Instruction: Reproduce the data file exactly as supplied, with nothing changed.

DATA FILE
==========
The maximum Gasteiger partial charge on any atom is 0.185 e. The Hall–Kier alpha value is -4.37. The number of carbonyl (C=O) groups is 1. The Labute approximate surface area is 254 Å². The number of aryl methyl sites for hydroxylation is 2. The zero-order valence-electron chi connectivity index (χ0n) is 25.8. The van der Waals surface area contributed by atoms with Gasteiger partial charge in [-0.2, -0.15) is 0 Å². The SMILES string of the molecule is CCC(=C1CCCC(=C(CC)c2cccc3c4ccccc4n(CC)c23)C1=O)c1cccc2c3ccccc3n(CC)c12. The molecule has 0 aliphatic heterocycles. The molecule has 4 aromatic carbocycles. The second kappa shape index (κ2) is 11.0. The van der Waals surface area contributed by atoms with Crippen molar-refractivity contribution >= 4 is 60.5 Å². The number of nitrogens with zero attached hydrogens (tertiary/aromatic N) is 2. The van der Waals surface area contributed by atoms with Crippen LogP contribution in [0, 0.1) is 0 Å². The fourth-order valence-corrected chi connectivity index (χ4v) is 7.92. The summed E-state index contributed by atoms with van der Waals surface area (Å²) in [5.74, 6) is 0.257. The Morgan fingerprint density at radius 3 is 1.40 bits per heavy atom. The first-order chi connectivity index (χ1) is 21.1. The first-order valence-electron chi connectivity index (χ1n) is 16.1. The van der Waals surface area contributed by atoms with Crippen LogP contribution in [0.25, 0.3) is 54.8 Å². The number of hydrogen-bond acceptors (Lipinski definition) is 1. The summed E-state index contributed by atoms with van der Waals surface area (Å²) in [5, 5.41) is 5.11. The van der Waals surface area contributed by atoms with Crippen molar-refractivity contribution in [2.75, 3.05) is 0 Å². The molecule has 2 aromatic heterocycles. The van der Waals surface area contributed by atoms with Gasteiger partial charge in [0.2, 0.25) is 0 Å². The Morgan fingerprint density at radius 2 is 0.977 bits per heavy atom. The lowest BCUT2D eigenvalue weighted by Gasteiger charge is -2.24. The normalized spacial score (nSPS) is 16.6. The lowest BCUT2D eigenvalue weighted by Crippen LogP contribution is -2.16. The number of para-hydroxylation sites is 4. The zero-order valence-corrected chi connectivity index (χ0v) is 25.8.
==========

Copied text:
The maximum Gasteiger partial charge on any atom is 0.185 e. The Hall–Kier alpha value is -4.37. The number of carbonyl (C=O) groups is 1. The Labute approximate surface area is 254 Å². The number of aryl methyl sites for hydroxylation is 2. The zero-order valence-electron chi connectivity index (χ0n) is 25.8. The van der Waals surface area contributed by atoms with Gasteiger partial charge in [-0.2, -0.15) is 0 Å². The SMILES string of the molecule is CCC(=C1CCCC(=C(CC)c2cccc3c4ccccc4n(CC)c23)C1=O)c1cccc2c3ccccc3n(CC)c12. The molecule has 0 aliphatic heterocycles. The molecule has 4 aromatic carbocycles. The second kappa shape index (κ2) is 11.0. The van der Waals surface area contributed by atoms with Crippen molar-refractivity contribution >= 4 is 60.5 Å². The number of nitrogens with zero attached hydrogens (tertiary/aromatic N) is 2. The van der Waals surface area contributed by atoms with Crippen LogP contribution in [0, 0.1) is 0 Å². The fourth-order valence-corrected chi connectivity index (χ4v) is 7.92. The summed E-state index contributed by atoms with van der Waals surface area (Å²) in [5.74, 6) is 0.257. The Morgan fingerprint density at radius 3 is 1.40 bits per heavy atom. The first-order chi connectivity index (χ1) is 21.1. The first-order valence-electron chi connectivity index (χ1n) is 16.1. The van der Waals surface area contributed by atoms with Crippen LogP contribution in [0.25, 0.3) is 54.8 Å². The number of hydrogen-bond acceptors (Lipinski definition) is 1. The summed E-state index contributed by atoms with van der Waals surface area (Å²) in [5, 5.41) is 5.11. The van der Waals surface area contributed by atoms with Crippen molar-refractivity contribution in [2.75, 3.05) is 0 Å². The molecule has 2 aromatic heterocycles. The van der Waals surface area contributed by atoms with Gasteiger partial charge in [0.2, 0.25) is 0 Å². The Morgan fingerprint density at radius 2 is 0.977 bits per heavy atom. The lowest BCUT2D eigenvalue weighted by Gasteiger charge is -2.24. The normalized spacial score (nSPS) is 16.6. The lowest BCUT2D eigenvalue weighted by Crippen LogP contribution is -2.16. The number of para-hydroxylation sites is 4. The zero-order valence-corrected chi connectivity index (χ0v) is 25.8.